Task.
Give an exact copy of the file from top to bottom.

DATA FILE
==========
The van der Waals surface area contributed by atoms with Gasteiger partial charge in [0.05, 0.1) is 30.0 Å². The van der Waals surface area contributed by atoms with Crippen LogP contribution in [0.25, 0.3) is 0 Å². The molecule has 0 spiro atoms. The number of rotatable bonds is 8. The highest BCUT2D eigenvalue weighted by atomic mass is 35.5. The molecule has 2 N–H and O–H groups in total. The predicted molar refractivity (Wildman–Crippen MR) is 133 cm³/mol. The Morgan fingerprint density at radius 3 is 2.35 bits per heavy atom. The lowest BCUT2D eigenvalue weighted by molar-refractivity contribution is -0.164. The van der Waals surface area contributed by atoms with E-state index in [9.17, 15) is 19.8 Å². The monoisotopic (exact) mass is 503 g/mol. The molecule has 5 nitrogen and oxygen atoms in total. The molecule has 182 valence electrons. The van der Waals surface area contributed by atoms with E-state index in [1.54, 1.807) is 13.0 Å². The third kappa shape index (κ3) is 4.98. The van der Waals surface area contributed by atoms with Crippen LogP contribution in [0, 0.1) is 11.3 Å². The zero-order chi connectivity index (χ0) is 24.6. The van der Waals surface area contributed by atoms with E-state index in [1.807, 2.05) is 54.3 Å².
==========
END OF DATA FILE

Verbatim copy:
The van der Waals surface area contributed by atoms with Gasteiger partial charge in [0.05, 0.1) is 30.0 Å². The van der Waals surface area contributed by atoms with Crippen LogP contribution in [0.25, 0.3) is 0 Å². The molecule has 0 spiro atoms. The number of rotatable bonds is 8. The highest BCUT2D eigenvalue weighted by atomic mass is 35.5. The molecule has 2 N–H and O–H groups in total. The predicted molar refractivity (Wildman–Crippen MR) is 133 cm³/mol. The Morgan fingerprint density at radius 3 is 2.35 bits per heavy atom. The lowest BCUT2D eigenvalue weighted by molar-refractivity contribution is -0.164. The van der Waals surface area contributed by atoms with E-state index in [9.17, 15) is 19.8 Å². The monoisotopic (exact) mass is 503 g/mol. The molecule has 5 nitrogen and oxygen atoms in total. The molecule has 182 valence electrons. The van der Waals surface area contributed by atoms with E-state index in [1.54, 1.807) is 13.0 Å². The third kappa shape index (κ3) is 4.98. The van der Waals surface area contributed by atoms with Crippen LogP contribution in [0, 0.1) is 11.3 Å². The zero-order chi connectivity index (χ0) is 24.6. The van der Waals surface area contributed by atoms with E-state index in [1.807, 2.05) is 54.3 Å².